Risk Analysis

Priorities in Information Desire about Unknown Risks

Journal Article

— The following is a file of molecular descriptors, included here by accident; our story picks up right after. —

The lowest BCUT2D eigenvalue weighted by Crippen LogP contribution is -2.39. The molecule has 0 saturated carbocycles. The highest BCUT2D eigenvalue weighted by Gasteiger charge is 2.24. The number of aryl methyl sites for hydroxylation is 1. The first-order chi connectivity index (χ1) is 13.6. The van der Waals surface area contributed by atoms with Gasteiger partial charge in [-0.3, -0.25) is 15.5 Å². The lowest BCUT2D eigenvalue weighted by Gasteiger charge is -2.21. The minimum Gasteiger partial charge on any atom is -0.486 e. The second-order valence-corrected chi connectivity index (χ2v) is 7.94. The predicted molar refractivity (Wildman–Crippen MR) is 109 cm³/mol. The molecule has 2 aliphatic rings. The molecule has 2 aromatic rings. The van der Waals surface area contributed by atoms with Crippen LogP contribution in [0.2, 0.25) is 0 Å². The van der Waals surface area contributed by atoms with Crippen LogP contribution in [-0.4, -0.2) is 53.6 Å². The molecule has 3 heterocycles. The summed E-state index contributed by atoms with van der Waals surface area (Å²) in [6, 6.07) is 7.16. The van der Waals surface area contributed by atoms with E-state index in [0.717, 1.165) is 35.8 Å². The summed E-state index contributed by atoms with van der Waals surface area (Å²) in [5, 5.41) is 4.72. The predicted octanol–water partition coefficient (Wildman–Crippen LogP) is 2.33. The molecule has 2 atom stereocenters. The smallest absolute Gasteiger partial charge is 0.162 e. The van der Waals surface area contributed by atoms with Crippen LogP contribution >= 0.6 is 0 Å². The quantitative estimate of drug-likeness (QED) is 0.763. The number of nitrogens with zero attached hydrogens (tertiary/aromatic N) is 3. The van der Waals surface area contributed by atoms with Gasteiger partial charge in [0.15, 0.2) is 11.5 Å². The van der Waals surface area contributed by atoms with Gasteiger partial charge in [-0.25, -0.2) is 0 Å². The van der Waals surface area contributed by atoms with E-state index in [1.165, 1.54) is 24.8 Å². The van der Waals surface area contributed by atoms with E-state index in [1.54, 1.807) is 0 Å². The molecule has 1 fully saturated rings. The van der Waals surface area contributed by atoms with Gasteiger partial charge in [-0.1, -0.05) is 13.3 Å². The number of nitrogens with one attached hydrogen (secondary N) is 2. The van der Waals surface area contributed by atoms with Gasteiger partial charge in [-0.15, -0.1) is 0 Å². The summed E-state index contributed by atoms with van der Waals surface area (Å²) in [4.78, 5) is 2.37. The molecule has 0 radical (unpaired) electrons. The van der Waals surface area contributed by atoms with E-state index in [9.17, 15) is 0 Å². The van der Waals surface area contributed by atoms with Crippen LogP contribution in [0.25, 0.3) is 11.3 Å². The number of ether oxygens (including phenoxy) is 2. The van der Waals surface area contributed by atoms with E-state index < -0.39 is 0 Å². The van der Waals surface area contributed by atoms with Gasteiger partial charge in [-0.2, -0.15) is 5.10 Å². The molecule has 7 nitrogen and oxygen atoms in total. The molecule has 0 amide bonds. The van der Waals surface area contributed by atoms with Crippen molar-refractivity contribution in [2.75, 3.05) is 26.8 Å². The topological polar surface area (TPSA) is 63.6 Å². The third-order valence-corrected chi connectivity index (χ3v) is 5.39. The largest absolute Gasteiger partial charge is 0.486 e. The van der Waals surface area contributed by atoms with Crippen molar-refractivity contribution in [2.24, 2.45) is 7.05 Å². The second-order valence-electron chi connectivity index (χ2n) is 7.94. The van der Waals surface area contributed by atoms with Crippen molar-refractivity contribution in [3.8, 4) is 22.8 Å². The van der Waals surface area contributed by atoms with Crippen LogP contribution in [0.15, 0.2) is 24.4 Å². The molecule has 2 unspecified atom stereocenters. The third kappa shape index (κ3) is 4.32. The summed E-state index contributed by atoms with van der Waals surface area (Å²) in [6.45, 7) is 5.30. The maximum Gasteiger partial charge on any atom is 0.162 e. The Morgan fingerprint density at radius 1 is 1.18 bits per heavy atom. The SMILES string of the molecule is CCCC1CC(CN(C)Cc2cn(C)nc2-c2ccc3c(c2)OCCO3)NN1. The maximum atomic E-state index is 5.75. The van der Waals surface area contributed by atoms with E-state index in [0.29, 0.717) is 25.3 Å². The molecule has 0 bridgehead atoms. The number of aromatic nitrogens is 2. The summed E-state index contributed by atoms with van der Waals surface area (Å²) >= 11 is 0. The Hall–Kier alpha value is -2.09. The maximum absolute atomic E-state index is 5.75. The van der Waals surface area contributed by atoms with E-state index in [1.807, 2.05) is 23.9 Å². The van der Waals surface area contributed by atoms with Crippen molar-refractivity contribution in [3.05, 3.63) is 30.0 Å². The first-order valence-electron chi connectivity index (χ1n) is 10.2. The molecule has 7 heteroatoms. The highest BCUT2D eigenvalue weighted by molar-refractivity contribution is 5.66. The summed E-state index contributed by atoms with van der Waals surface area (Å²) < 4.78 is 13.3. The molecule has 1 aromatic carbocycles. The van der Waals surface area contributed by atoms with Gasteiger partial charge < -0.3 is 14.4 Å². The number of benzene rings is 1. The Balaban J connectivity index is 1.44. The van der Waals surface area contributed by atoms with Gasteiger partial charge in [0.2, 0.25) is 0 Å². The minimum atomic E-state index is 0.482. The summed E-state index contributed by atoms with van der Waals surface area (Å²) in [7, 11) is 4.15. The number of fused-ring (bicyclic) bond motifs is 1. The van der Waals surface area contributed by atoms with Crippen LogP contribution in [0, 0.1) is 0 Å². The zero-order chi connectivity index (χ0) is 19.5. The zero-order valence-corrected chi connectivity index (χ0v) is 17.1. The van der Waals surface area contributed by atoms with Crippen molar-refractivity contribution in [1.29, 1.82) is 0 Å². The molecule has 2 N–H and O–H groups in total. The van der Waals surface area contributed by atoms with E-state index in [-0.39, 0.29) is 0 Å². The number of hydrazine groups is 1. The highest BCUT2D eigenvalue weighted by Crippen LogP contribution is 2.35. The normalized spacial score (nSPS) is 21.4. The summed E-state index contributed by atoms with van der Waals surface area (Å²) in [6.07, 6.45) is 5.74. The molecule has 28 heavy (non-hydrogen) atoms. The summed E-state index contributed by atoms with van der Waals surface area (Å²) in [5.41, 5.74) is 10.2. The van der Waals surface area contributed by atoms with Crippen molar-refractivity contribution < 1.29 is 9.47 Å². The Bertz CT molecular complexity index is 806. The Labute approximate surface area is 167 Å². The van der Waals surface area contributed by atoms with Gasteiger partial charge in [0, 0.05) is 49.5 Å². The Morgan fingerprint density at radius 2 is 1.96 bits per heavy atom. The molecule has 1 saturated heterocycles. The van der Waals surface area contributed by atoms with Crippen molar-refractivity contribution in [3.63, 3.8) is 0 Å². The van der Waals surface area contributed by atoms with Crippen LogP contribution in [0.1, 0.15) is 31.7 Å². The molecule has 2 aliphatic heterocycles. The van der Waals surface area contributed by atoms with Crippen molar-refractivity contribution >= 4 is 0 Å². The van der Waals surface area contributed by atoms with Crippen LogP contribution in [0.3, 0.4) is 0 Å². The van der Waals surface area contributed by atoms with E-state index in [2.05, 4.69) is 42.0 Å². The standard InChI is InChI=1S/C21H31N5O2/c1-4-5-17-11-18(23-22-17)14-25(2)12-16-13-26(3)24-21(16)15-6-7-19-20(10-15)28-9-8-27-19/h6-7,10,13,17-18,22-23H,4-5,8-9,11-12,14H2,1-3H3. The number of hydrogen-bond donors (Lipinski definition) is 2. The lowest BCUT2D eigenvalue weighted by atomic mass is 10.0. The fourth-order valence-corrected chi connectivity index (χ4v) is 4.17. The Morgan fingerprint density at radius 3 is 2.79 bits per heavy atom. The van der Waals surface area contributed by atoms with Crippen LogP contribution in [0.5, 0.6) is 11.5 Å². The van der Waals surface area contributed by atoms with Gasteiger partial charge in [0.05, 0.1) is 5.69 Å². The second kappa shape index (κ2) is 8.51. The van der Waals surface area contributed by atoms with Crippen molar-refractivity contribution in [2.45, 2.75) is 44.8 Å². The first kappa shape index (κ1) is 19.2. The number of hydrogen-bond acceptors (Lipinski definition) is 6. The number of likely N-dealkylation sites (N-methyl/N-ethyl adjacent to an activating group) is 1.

Research on risk perception aims to explain how people perceive risks in order to better communicate about them. Most of this research has tended to view people as passive risk perceivers. However, if confronted with an unknown risk, people can also actively seek information. The main purpose of this study was to investigate what kind of risk information people desire when confronted with an unknown risk and how this desire for information relates to the main dimensions underlying risk perception. Nine focus‐group interviews were conducted. The main results of the focus groups were backed up by a paper‐and‐pencil questionnaire that was distributed among a random sample of 500 households in the Netherlands. Overall, people desire information with which they can determine the personal relevance of the risk confronting them. This pattern is similar to appraisal steps described by health behavior models. The focus‐group results provide a dynamic picture of the way risk aspects might interact to create a final risk judgment.

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